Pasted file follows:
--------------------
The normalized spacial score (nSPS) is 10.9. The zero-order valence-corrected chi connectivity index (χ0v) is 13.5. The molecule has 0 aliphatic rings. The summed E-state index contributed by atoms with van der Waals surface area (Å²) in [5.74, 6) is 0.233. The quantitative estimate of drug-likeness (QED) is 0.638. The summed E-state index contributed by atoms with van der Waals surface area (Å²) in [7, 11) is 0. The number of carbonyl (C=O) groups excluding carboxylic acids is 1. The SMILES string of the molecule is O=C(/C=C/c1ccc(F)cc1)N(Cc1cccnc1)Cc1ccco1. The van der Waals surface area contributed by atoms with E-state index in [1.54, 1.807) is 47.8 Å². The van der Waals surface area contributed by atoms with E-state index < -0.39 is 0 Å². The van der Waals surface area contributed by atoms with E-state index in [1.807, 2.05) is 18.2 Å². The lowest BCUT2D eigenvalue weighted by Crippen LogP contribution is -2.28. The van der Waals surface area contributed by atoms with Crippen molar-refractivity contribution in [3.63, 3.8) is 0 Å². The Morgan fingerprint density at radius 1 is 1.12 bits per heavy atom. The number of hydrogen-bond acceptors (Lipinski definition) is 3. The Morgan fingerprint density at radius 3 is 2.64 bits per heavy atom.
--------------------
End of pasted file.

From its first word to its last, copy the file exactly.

The normalized spacial score (nSPS) is 10.9. The zero-order valence-corrected chi connectivity index (χ0v) is 13.5. The molecule has 0 aliphatic rings. The summed E-state index contributed by atoms with van der Waals surface area (Å²) in [5.74, 6) is 0.233. The quantitative estimate of drug-likeness (QED) is 0.638. The summed E-state index contributed by atoms with van der Waals surface area (Å²) in [7, 11) is 0. The number of carbonyl (C=O) groups excluding carboxylic acids is 1. The SMILES string of the molecule is O=C(/C=C/c1ccc(F)cc1)N(Cc1cccnc1)Cc1ccco1. The van der Waals surface area contributed by atoms with E-state index in [1.54, 1.807) is 47.8 Å². The van der Waals surface area contributed by atoms with E-state index < -0.39 is 0 Å². The van der Waals surface area contributed by atoms with E-state index in [1.807, 2.05) is 18.2 Å². The lowest BCUT2D eigenvalue weighted by Crippen LogP contribution is -2.28. The van der Waals surface area contributed by atoms with Crippen molar-refractivity contribution in [3.63, 3.8) is 0 Å². The Morgan fingerprint density at radius 1 is 1.12 bits per heavy atom. The number of hydrogen-bond acceptors (Lipinski definition) is 3. The Morgan fingerprint density at radius 3 is 2.64 bits per heavy atom.